From Sir Donald Bradman’s Headingley carnage, to Jim Laker’s 19 wickets, to Shane Warne’s wonder delivery, and that 2005 series, we list below the most memorable Ashes moments of all time.
Carnage at Headingley 
A 21-year-old Bradman’s onslaught at Headingley is etched in cricketing folklore, partly for the sheer volume of runs he managed in just one innings, but more so for the impunity with which he tore England’s attack apart – he reached 219 by tea on the opening day. Soon after, he broke Tip Foster’s Ashes record, and Andy Sandham’s Test pinnacle, ending with 309* on the opening day, a feat unmatched to this day.
The final duck 
It was one of the most talked-about ducks in cricket history. The legendary Don, playing his 52nd, and final, Test was bowled out for a second-ball duck by leg-spinner Eric Hollies. That dismissal, in the final Ashes match of 1948, left his career runs at 6996, at an average of 99.94 — Bradman had needed just four runs for a perfect average. It was his seventh Test duck, but eventually, it did little to tarnish his legacy.
Laker’s near-perfect 19 
James Charles Laker’s 19-wicket marathon is a feat likely to remain unchallenged forever. The off-spinner ran through the entire Australian batting attack [twice], ending one short of a perfect 20. Had Tony Lock not dismissed Jim Burke early in the first innings, Laker could have gone the whole way. He finished with 19-90 on a dusty Manchester pitch to hand England a 2-1 lead.
The Botham effect 
The 1981 series was Ian Botham’s Ashes: of all the moments that stood out, the all-rounder’s incredulous, match-winning effort in Headingley remains sublime even by modern standards. Following on, and batting at No.7, he plundered 149 runs off 148 balls, including 27 fours and a six, negating Australia’s lead and dramatically turning the match on its head. Chasing 130, Australia were shot out for 111, courtesy Bob Willis’ stupendous spell of 8-43.
The ball of the century 
Just 11 Tests old, Shane Warne produced a masterpiece with his very first Ashes ball, leaving Mike Gatting, and the world, in complete disbelief. The leg-spinner unleashed his smooth release, the ball dipping towards the leg stump, before kicking off the pitch and turning prodigiously the other way, to sneak past Gatting’s defences, and take his off stump along.
Waugh’s dramatic last-ball ton 
In the final stages of his illustrious Test career, an under-fire Steve Waugh completed a dramatic 29th Test century at Sydney, equalling the great Don’s tally. Batting at No.5, Waugh mustered all the steely resolve that he’s so famed for, completing a century with a last-ball four, even as the sunlight dipped, creaming Richard Dawson through the covers to leave the home crowd in delirium.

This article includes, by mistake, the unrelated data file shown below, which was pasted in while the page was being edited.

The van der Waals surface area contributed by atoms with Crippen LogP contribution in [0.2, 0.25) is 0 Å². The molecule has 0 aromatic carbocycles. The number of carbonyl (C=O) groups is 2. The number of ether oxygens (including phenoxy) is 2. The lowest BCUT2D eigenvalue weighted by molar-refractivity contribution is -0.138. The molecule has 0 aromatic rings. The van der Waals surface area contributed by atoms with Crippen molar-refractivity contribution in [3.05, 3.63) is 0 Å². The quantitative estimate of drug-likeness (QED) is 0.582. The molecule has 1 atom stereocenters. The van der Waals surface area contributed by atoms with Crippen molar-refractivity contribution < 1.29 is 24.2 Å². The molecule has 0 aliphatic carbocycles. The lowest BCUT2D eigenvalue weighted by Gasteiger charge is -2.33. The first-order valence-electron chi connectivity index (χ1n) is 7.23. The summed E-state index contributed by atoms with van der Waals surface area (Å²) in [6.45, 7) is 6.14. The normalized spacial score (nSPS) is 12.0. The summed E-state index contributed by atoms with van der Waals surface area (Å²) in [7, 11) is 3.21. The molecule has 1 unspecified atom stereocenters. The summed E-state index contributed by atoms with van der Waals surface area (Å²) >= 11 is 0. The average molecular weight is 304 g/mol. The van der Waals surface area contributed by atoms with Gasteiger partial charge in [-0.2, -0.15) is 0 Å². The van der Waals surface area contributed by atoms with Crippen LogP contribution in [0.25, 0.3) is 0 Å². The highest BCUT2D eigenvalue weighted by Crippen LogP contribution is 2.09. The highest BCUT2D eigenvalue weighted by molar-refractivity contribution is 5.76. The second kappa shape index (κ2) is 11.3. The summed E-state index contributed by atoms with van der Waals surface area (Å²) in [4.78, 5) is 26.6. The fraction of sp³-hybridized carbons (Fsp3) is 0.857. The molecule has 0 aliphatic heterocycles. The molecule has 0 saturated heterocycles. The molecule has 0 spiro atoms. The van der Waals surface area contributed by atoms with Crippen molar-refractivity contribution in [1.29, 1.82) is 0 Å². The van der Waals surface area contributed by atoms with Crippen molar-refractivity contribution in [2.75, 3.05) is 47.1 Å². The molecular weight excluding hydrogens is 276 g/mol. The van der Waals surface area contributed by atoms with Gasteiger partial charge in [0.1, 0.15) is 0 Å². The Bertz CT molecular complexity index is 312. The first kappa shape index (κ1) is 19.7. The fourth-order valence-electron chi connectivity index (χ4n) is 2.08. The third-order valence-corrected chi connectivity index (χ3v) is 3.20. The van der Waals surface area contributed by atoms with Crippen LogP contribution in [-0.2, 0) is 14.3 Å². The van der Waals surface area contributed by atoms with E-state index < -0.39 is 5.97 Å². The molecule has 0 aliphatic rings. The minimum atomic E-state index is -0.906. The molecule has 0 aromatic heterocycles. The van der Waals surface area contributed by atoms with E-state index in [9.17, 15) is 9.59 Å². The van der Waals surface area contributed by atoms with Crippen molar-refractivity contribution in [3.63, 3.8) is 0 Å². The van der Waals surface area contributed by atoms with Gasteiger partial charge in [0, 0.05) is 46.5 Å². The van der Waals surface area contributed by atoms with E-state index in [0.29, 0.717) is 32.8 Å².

The Freddie-Lee moment 
Andrew Flintoff consoling a heartbroken Brett Lee, who had narrowly failed to see Australia past the line, became the poster image of the 2005 Ashes. When Australia’s final wicket fell, two runs short of the target, Lee, at the other end, slumped to the ground. In no time, he had Flintoff’s reassuring hand on his shoulder. It was, perhaps, one of the most endearing images ever captured in the sport, at the culmination of one of the greatest Tests in modern history.
Pratt’s flash of brilliance 
It was a blink-and-you-miss-it moment, and by the time it was over, Ricky Ponting was angrily muttering to himself as he walked back, completely aghast. Little-known Gary Pratt, substituting for Simon Jones, had just pulled off a superlative run-out in the 2005 Trent Bridge Test. Responding to Damien Martyn’s call, Ponting sauntered out to exchange a run, but was undone by a clean pick up and throw from Pratt, who demolished the only stump he could aim at.
The great escape 
James Anderson and Monty Panesar’s combined Test average adds up to less than 15, but the duo turned out to be miraculous batting heroes, pulling off an extraordinary heist against Australia in 2009. With England precariously hanging at 233-9, six runs adrift of an innings defeat, Panesar joined Anderson. For 40 minutes, they defied Australia’s bowlers, seeing off the required overs to finish with a draw. England went on to win the series 2-1.
Agar’s dream debut 
Debuting at 19, and coming in at 117-9, the stakes weren’t high for No.11 Ashton Agar. In the next couple of hours, he pulled off a fairytale knock, combining with the late Phil Hughes for a 163-run stand out of nowhere. He perished two short of a hundred, but that didn’t take the sheen off, perhaps, the best effort by a Test No.11.